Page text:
The detection of fraud within healthcare is primarily found through manual effort by auditors or investigators searching through numerous records to find possibly suspicious or fraudulent behaviors [14]. This manual process, with massive amounts of data to sieve through, can be tedious and very inefficient compared to more automated data mining and machine learning approaches for detecting fraud [15, 16]. The volume of information within healthcare continues to increase due to technological advances allowing for the storage of high-volume information, such as in Electronic Health Records (EHR), enabling the use of “Big Data.” As technology advances and its use increases, so does the ability to perform data mining and machine learning on Big Data, which can improve the state of healthcare and medical insurance programs for patients to receive quality medical care. The Centers for Medicare and Medicaid Services (CMS) joined in this effort by releasing “Big Data” Medicare datasets to assist in identifying fraud, waste and abuse within Medicare [17]. CMS released a statement that “those intent on abusing Federal health care programs can cost taxpayers billions of dollars while putting beneficiaries’ health and welfare at risk. The impact of these losses and risks magnifies as Medicare continues to serve a growing number of people [18].” There are several datasets available at the Centers for Medicare and Medicaid Services website [8].

In this study, we use three Public Use File (PUF) datasets: (1) Medicare Provider Utilization and Payment Data: Physician and Other Supplier (Part B), (2) Medicare Provider Utilization and Payment Data: Part D Prescriber (Part D), and (3) Medicare Provider Utilization and Payment Data: Referring Durable Medical Equipment, Prosthetics, Orthotics. and Supplies (DMEPOS). We chose these parts of Medicare because they cover a wide range of possible provider claims, the information is presented in similar formats, and they are publicly available. Furthermore, the Part B, Part D, and DMEPOS dataset comprise key components of the Medicare program and by incorporating all three aspects of Medicare for fraud detection, this study provides a comprehensive view of fraud in the Medicare program. Information provided in these datasets includes the average amount paid for these services and other data points related to procedures performed, drugs administered, or supplies issued. We also create a dataset combining all three of these Medicare datasets, which we refer to as the Combined dataset. The last dataset examined in our study is the List of Excluded Individuals and Entities (LEIE) [19], provided by Office of the Inspector General, which contains real-world fraudulent physicians and entities.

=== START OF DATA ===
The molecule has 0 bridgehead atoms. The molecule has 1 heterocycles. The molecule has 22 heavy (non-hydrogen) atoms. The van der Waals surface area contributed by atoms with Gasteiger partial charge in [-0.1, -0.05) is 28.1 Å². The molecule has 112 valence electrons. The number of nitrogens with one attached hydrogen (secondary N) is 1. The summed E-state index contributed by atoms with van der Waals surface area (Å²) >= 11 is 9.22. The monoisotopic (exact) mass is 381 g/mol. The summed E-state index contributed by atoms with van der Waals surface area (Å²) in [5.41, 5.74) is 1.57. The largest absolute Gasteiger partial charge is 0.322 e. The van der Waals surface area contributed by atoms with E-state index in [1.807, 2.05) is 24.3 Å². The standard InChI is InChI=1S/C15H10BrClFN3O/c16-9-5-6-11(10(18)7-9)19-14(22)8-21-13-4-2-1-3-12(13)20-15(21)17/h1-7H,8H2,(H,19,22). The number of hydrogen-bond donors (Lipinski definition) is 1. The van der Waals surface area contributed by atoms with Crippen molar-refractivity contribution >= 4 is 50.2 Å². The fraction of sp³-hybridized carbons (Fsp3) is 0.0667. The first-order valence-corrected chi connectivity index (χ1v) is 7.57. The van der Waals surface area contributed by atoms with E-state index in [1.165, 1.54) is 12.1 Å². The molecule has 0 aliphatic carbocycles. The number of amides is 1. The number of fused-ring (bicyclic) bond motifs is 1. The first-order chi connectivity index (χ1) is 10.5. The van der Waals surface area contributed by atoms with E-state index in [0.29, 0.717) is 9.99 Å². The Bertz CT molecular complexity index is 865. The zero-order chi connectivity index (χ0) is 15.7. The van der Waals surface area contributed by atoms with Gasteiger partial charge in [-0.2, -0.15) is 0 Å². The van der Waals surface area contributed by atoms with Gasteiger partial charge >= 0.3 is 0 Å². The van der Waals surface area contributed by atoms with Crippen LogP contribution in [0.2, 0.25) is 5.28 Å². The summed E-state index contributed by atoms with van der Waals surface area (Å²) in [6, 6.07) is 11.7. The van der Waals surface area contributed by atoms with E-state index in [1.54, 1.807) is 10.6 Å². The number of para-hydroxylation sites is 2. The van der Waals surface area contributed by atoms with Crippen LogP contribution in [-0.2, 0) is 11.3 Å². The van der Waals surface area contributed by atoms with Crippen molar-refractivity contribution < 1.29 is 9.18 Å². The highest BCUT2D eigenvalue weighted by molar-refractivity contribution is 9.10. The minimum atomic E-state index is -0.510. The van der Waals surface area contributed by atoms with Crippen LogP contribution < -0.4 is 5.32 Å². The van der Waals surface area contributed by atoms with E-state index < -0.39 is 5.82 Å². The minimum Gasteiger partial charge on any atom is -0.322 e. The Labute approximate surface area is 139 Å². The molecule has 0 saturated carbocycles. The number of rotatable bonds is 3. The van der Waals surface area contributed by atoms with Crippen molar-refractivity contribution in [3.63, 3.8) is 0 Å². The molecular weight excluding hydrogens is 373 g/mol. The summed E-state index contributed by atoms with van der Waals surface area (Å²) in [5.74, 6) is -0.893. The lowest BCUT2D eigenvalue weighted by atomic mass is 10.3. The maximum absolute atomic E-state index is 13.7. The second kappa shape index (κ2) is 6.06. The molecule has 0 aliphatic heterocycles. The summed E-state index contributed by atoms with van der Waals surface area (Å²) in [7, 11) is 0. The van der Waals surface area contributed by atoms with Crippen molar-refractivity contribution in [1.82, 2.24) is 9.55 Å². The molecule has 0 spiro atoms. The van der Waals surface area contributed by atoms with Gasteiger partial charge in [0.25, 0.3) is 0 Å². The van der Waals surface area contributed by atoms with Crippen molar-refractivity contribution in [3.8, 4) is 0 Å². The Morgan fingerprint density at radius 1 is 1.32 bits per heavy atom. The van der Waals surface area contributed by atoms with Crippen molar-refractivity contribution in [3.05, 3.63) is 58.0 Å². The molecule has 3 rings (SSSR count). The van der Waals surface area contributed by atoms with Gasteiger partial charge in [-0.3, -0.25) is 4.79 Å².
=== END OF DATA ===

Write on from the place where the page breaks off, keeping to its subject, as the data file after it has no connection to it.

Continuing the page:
The definition of Big Data is not universally agreed upon throughout the literature [20,21,22,23,24], so we use an encompassing definition by Demchenko et al. [25] who define Big Data by five V’s: Volume, Velocity, Variety, Veracity and Value. Volume pertains to vast amounts of data, Velocity applies to the high pace at which new data is generated/collected, Variety pertains to the level of complexity of the data (e.g. incorporating data from different sources), Veracity represents the genuineness of the data, and Value implies how good the quality of the data is in reference to the intended results. The datasets released by CMS exhibit many of these Big Data qualities. These datasets qualify for Big Volume as they contain annual claim records for all physicians submitting to Medicare within the entire United States. Every year, CMS releases the data for a previous year increasing the Big Volume of available data. The datasets contain around 30 attributes each, ranging from provider demographics and the types of procedures to payment amounts and the number of services performed, thus qualifying as Big Variety. Additionally, the Combined dataset used in our study inherently provides Big Variety data, because it combines the three key (but different) Medicare data sources. As CMS is a government program with transparent quality controls and detailed documentation for each dataset, we believe that these datasets are dependable, valid, and representative of all known Medicare provider claims indicating Big Veracity. Through research conducted by our research group and others, it is evident that this data can be used to detect fraudulent behavior giving it Big Value. Furthermore, the LEIE dataset could also be considered as Big Value since it contains the largest known repository of real-world fraudulent medical providers in the United States.